Monday, May 24, 2010

China: To Fret or not to Fret?

By Eric Jackson
RealMoney Contributor

5/21/2010 1:45 PM EDT
Click here for more stories by Eric Jackson

I've spoken often of my bullishness on China over the last few months. This is based on my read of its shift from an export-driven economy to a domestic demand-based economy, the government-fueled growth in infrastructure and the emergence of 200-800 million middle-class Chinese over the coming 10 years (depending on whose estimates you believe).

I firmly believe that China is an unstoppable economic force in the world and nothing about the market gyrations of the past couple of weeks have swayed me from that view. Unlike Europe or the US, China has financial flexibility (in terms of a clean balance sheet) and enormous economic growth potential. That can mop up a lot of non-performing loans if it needs to.

Arguing the pro-China point of view, however -- and disputing some of what I think are false, or off-base conclusions by those with a bearish view of China -- means that I don't often get a chance to discuss some of the potential risks I see in the country. So here are some of the things I worry and don't worry about.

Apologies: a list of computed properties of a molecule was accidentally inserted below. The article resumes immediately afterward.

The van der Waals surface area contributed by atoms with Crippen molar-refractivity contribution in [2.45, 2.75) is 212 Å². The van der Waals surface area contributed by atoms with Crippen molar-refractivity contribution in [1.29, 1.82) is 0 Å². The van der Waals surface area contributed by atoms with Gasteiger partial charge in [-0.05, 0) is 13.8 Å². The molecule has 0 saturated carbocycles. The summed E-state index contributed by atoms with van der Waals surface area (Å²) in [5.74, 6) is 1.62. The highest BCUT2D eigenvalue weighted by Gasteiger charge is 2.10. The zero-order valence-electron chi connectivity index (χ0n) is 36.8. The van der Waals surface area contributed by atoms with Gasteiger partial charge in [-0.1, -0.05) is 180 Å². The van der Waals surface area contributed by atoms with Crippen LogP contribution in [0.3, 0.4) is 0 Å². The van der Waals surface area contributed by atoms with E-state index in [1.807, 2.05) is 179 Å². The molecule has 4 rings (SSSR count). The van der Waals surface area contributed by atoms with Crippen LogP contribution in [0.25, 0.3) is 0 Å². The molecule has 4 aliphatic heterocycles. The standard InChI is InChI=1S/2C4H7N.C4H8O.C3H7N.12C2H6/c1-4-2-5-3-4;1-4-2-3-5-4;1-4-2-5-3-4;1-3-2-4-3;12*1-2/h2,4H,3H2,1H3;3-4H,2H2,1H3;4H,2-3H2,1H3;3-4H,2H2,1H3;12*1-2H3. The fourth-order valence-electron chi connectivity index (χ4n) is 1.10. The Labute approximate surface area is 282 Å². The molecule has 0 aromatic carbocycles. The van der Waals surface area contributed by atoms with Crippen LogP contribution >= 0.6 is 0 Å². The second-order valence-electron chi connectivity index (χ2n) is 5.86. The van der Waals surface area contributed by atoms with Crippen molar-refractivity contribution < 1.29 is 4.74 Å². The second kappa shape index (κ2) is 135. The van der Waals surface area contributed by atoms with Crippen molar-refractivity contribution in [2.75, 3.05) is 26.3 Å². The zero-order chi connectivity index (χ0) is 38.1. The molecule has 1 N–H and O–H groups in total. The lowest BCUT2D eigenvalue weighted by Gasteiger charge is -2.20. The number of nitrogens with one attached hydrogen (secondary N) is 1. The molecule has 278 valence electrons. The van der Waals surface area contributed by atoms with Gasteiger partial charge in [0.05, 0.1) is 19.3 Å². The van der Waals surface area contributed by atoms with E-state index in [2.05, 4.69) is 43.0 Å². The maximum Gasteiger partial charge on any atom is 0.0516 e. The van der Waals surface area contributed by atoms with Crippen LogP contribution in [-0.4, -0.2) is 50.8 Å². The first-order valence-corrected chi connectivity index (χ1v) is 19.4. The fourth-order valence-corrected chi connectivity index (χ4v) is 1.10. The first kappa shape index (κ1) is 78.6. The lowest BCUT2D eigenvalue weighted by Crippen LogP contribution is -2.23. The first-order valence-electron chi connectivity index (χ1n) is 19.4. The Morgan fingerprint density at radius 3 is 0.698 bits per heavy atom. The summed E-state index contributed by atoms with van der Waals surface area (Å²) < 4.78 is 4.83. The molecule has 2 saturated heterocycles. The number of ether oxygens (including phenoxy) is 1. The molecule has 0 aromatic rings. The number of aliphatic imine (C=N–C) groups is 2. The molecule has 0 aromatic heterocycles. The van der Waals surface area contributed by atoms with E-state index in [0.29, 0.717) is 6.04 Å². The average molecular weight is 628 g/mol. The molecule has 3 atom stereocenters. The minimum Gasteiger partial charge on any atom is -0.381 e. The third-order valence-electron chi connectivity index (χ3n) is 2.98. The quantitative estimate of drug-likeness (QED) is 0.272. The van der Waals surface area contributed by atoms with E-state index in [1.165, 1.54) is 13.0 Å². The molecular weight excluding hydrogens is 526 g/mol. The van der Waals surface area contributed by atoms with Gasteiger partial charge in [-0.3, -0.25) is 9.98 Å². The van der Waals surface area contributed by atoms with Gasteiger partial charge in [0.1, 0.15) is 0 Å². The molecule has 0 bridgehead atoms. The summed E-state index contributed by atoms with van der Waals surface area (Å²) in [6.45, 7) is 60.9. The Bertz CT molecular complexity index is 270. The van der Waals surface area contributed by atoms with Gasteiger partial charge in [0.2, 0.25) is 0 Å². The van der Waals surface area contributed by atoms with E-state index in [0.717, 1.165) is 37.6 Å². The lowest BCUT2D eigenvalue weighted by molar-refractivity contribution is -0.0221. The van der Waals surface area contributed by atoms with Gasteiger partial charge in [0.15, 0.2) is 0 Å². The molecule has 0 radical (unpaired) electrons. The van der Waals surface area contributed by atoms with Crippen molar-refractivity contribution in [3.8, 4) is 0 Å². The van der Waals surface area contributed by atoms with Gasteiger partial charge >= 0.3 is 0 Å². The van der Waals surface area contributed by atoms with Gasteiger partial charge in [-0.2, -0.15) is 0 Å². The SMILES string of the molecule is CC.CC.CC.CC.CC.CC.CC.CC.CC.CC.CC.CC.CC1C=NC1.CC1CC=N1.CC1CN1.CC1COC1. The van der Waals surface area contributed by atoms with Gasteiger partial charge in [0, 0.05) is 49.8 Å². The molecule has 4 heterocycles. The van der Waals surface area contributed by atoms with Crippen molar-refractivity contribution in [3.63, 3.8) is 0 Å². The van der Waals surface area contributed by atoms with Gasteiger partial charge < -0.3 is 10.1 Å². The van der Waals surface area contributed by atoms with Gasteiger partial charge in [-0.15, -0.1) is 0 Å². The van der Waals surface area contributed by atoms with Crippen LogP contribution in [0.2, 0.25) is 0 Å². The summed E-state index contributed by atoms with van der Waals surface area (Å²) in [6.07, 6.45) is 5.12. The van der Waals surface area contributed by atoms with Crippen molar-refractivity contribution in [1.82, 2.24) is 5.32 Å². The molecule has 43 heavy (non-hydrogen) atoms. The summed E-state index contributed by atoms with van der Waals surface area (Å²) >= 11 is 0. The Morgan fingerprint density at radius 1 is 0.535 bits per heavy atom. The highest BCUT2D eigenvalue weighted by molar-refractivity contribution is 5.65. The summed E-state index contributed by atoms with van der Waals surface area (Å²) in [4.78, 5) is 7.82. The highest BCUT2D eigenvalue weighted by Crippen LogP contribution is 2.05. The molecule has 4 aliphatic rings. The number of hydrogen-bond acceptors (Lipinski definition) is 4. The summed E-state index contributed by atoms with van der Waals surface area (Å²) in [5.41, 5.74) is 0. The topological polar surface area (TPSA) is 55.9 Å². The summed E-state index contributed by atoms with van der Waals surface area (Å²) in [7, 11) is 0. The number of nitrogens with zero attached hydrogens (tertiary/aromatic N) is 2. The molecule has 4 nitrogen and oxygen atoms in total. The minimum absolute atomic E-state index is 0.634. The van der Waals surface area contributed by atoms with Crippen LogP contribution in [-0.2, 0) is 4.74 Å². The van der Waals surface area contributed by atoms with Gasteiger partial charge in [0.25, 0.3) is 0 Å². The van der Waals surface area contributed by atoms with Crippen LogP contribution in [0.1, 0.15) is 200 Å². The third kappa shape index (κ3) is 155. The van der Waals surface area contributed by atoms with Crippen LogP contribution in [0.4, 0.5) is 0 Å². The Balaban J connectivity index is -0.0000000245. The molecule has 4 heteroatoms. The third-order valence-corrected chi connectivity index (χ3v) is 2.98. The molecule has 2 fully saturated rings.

I am not losing any sleep about the property market in China's Tier 1 cities (Beijing, Shanghai, Shenzhen and Guangdong). China basically didn't have a property market until 1978. It was controlled by the Communist Party. From 1978 to 1998, some property transactions occurred, but they were mainly for state-owned enterprise building (for example, large apartment complexes). It was really only around the turn of the century that the government allowed Western-style property transactions to happen. Even still, the market truly didn't get its legs until 2003. So, you have a nascent market for real estate in the second-biggest economic country in the world, trying to make up for 50 years of no market.


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